The dancing monk

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Profile Nataraja Ramakrishna who received the Sangeet Natak Academi Fellowship (Academi Ratna) talks about all things relating to dance. RANEE KUMAR

Grand old man of classical dance Nataraja Ramakrishna. PHOTO: NAGARA GOPAL
Grand old man of classical dance Nataraja Ramakrishna. PHOTO: NAGARA GOPAL

H e is the Bhisma pitamaha of classical dance in the 21st century. His life and work has been a single-minded pursuit in the cause of dance as it originated and practised in the ancient temples of Andhra Pradesh. There cannot be another who can stand up to Nataraja Ramakrishna and declare to have given up on all personal interests and relationships, making dance the all-consuming choice of his life. The Sangeet Natak Academi Fellowship (Academi Ratna) has been bestowed on him rather late in life. Frail in body and weak at heart, he is overwhelmed at the thought of aspiring researchers seeking him out to guide them in classical aspects of ancient dance traditions.

Rare honour

“The Academi Ratna is a rare honour which has indeed made me happy but what makes me immensely happy is that my work will be carried forward into the future. I had spent a lifetime standardising what I had learnt and performed from those yonder souls who are no longer in existence.

They were the real artists who worshipped the anklet bells they adorned as much as the deity for whose worship they were dedicated. The practitioners of dance were erudite in their own way-it was darshanam (seeing-performing) and smriti (memorising). They learnt the hereditary art with a classicistic approach, retained their knowledge in the recesses of their brain and expressed it through their excellent dance. The minute I knew their worth, I did not want this art form to fade out as these practitioners were fast losing ground. And so, I sat down to learn, sieve and develop the genuine form into a wholesome performing art which would be handed over to generations ahead,” says the grand old sire.

Yes, he had tried each mudra and expression on himself, codified the nritta, nritya and abhinaya as mathematical, intellectual and intuitive forms of artistic expression called dance.

“My guru was Naidupeta Rajamma, a stupendous dancer attached to the Kalahasti temple. My childhood exposure to Ramakrishna Mission had already given me a spiritual bent of mind. This together with an artistic inclination led me to assimilate the toughest abhinaya and reproduce it with emotive precision. There is no aspect of dance that I theorised without trying it out on myself. My practise sessions with my gurus began at dawn. In order to master abhinaya (artistic expression), you have to be a master at padams. I learnt Hindustani tumris from Champa Bai of Nagpur and soon got the accolades from great scholars of my times. I took a deep look at Vaishnavite and Shivite temple dances which had their own peculiarities. I was able to visualise and bring my inner self to reflect the movements which would ultimately be directed towards a spiritual end,” he reflects on his early tryst with a dance structure that was tight yet fluid, authentic yet defying standardisation.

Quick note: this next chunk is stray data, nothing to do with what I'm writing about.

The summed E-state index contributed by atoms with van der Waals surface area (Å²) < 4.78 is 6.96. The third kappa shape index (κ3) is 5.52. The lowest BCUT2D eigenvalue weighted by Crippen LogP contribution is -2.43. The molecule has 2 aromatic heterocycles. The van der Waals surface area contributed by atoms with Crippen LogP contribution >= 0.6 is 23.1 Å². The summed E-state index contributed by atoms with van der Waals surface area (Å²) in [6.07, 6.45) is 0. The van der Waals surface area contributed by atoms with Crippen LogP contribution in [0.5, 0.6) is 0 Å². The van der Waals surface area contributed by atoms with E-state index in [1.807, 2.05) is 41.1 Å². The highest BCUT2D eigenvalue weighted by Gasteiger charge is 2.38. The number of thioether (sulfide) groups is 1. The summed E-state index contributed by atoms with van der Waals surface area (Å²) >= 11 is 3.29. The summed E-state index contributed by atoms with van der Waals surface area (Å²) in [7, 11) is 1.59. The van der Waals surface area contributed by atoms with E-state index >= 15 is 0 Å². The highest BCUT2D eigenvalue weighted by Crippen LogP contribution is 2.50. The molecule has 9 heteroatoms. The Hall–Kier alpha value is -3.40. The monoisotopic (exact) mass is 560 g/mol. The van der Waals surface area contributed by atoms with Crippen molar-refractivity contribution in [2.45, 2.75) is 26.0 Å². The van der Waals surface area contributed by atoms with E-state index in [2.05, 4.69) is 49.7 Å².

How classical was the temple dance format that you chose to call ‘Andhra Natyam'? “The name was just a way to classify it as a dance form that originated in this land of Andhra Pradesh. The temple dance was called Bharatam to distinguish it from Bhagavatam as performed by the Brahmin community of Kuchipudi. It was sound-oriented to a certain extent. I refuse to call it dasya attam as in Tamil Nadu. It was lasya nartanam as against Tandava (masculine) style. The nritta began with ambaram (alapana) wherein the dancer arrives with the khumbaharati (lighted lamp on decorated brass pot), and does a pushpanjali (flower offering) then the beat of the percussion sets the pace for aaitham (talam) which flows into nritya with mudras and then into abhinaya, the soul of dance. I codified these technical aspects of sound and vibration and the rasa sastram (abhinayam) into an Andhra Natyasastra which is still in the manuscript form with one of my early pupils. It is more or less the gist of Natyasastra untouched by later day modifications,” his frailty is no deterrent to detailing his passion and pet project.

Nataraja was a title bestowed on Ramakrishna in his youth for his exceptional dancing skills by scholars in performing arts. Though temple dance lays greater stress on padams and abhinaya, it does not fall short of the adavu repertoire which is quite rigid from stance to footwork as well as elegant without being flimsy.

The Sangeet Natak Academi award is a prestigious one given for high standards of excellence and achievement on a national basis as well as sustained individual work through performance and teaching. It carries a cash award of Rs. 3 lakh. Dr. Nataraja Ramakrishna and Girija Devi (music) were the only two fellows chosen for the year 2010 in the last 50 years says the maestro.

This award coming in the twilight of his life is nevertheless one way of paying tribute to his contribution and commitment.

Nataraja was a title bestowed on Ramakrishna in his youth for his exceptional dancing skill



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